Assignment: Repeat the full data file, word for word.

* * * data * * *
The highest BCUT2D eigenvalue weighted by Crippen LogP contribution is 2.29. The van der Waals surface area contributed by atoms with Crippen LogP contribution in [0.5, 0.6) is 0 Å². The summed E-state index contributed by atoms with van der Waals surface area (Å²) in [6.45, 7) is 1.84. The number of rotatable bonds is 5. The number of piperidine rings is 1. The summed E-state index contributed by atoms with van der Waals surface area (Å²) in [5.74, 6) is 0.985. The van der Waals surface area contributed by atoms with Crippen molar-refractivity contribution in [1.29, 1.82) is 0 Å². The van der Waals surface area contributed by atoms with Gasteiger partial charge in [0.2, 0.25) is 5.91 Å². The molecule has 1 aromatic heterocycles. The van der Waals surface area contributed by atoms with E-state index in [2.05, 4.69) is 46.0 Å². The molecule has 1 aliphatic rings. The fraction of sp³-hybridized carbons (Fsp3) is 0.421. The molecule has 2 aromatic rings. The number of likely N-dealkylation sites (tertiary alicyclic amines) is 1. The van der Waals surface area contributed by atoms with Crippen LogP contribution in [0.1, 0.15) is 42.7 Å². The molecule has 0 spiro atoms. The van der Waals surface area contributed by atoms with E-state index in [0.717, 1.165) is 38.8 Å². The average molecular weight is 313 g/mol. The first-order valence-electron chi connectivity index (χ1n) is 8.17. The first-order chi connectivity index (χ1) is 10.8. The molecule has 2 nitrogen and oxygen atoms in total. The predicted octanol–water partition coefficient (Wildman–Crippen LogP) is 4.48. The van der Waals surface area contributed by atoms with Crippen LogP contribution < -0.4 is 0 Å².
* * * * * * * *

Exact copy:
The highest BCUT2D eigenvalue weighted by Crippen LogP contribution is 2.29. The van der Waals surface area contributed by atoms with Crippen LogP contribution in [0.5, 0.6) is 0 Å². The summed E-state index contributed by atoms with van der Waals surface area (Å²) in [6.45, 7) is 1.84. The number of rotatable bonds is 5. The number of piperidine rings is 1. The summed E-state index contributed by atoms with van der Waals surface area (Å²) in [5.74, 6) is 0.985. The van der Waals surface area contributed by atoms with Crippen molar-refractivity contribution in [1.29, 1.82) is 0 Å². The van der Waals surface area contributed by atoms with Gasteiger partial charge in [0.2, 0.25) is 5.91 Å². The molecule has 1 aromatic heterocycles. The van der Waals surface area contributed by atoms with E-state index in [2.05, 4.69) is 46.0 Å². The molecule has 1 aliphatic rings. The fraction of sp³-hybridized carbons (Fsp3) is 0.421. The molecule has 2 aromatic rings. The number of likely N-dealkylation sites (tertiary alicyclic amines) is 1. The van der Waals surface area contributed by atoms with Crippen LogP contribution in [0.1, 0.15) is 42.7 Å². The molecule has 0 spiro atoms. The van der Waals surface area contributed by atoms with E-state index in [0.717, 1.165) is 38.8 Å². The average molecular weight is 313 g/mol. The first-order valence-electron chi connectivity index (χ1n) is 8.17. The first-order chi connectivity index (χ1) is 10.8. The molecule has 2 nitrogen and oxygen atoms in total. The predicted octanol–water partition coefficient (Wildman–Crippen LogP) is 4.48. The van der Waals surface area contributed by atoms with Crippen LogP contribution < -0.4 is 0 Å².